Commentary: Balancing Gender Roles in Business

By Amberly Dressler, Managing Editor

Tech is a male-dominated field, there's no two ways about it. Visiting an "executive team" Web page can at times be comical with row after row of similar-looking men, with little to no females holding top roles.

In fact, 2014 data from the Center for American Progress indicates that in the information technology field, women hold just nine percent of management positions and account for only 14 percent of senior management positions at Silicon Valley startups.

Adding fuel to the fire, researchers at Carnegie Mellon University and the International Computer Science Institute found that setting a user's gender to female within Google's Ad Settings resulted in getting fewer instances of an ad related to high-paying jobs than setting it to male (read more at

Then, of course, there is the widely reported gender wage gap (the White House indicates that women earn just 77 cents for every dollar a man earns). What's particularly interesting is that even within their own companies, women devalue their contributions.

Female small business owners are, on average, paying themselves 80 percent of the salary of their male counterparts, according to 2014 data from Goldman Sachs and Babson College. Something has to give, especially considering a 2008 McKinsey & Company study found that companies with the most gender diverse management teams have an average of 48 percent higher earnings before interest and tax (EBIT) than industry norms.

Despite the benefits of gender equality, it is clear that women are not only underrepresented in executive roles in most companies, but also underpaid.

What's to blame? It can't all be chauvinism, can it?

Girls Who Code & Other Gender-Gap Closers

Check out some of the progress being made in this industry at

The high costs of child care recently got the nation's attention when President Obama addressed it in his 2015 State of the Union Address, spotlighting one family whose basic child care cost more than their mortgage - very typical for American families with dual-working parents.

According to a 2014 article, in three out of four regions of the U.S., the cost of full-time center-based child care for two children is the highest household expense (data from the 2013 Census), often measured as about 40 percent of a mother's full-time salary.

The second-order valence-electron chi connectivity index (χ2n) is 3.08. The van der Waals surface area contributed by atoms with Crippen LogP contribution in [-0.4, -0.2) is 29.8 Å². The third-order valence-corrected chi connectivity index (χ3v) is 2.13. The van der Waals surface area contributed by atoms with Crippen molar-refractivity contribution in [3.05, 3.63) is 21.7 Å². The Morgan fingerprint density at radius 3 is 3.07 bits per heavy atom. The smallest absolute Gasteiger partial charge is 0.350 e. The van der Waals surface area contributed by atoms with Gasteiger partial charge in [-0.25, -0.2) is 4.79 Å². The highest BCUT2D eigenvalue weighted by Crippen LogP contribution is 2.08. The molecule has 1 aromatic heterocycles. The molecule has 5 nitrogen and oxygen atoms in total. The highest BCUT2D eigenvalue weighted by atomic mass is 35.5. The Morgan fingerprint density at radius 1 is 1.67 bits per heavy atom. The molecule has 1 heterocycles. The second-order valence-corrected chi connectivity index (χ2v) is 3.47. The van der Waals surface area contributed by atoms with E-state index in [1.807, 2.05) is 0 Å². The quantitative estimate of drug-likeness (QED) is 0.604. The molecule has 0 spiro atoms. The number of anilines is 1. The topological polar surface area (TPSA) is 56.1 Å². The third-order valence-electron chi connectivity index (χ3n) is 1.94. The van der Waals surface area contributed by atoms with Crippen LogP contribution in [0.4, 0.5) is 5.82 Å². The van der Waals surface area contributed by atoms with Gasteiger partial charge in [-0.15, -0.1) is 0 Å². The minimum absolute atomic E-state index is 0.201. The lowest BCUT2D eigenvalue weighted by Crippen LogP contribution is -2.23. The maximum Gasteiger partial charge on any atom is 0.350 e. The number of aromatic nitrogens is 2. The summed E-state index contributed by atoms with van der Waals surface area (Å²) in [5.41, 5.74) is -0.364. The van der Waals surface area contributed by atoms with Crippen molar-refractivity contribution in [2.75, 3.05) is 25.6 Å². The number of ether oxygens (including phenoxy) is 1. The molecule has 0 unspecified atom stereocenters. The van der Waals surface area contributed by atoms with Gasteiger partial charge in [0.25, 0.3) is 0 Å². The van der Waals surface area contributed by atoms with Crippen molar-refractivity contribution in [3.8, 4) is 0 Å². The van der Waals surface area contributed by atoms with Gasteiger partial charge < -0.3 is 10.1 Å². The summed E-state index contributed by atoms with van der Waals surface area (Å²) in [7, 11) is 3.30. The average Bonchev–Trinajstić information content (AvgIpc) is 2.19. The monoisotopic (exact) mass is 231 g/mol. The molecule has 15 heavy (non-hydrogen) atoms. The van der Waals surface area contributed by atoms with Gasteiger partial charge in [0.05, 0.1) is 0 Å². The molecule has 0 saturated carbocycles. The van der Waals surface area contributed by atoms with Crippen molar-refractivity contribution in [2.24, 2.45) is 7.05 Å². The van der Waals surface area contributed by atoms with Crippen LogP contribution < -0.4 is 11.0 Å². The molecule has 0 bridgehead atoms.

Some believe more affordable child care would lead to more upward mobility for women - not forcing new mothers (although not all working women are mothers) to make the decision to leave the workforce because it's more affordable (just merely one reason a woman makes the decision to stay home, of course) - but this starts to become a political issue when the resolution involves deeper tax cuts and changes to business policy.

For the tech industry in particular, the answer may not be in Washington but rather closer to home. This month's focus on ecommerce is the perfect example. When interviewing a married, male executive about ecommerce or listening to one speak at a conference, there's a high probability his wife will somehow be mentioned in the conversation as an example. To some degree it makes sense.

Women are responsible for the majority of purchasing decisions in a household, so if there is a story to be told about commerce, these executives look no further than their spouses to relay how today's shoppers shop. Similar generalizations can be seen about other demographics, like millennials and baby boomers.

On the other hand, equating a sophisticated tech solution or business strategy to a wife's shopping "habits" can come off as sexist, especially when a quick glance at the executive panel reveals an all-male C-suite. Even if a "wife story" is proving the speaker's point about omnichannel, social commerce or whatever the ecommerce angle might be (these wife stories happen so often there are multiple available examples), quite often the only female representation is of a woman who is spending all of her "husband's" money.

Changing these conversations won't change everything (there is so much work to be done), but it's just one example of being more vigilant about a major issue in this industry and others.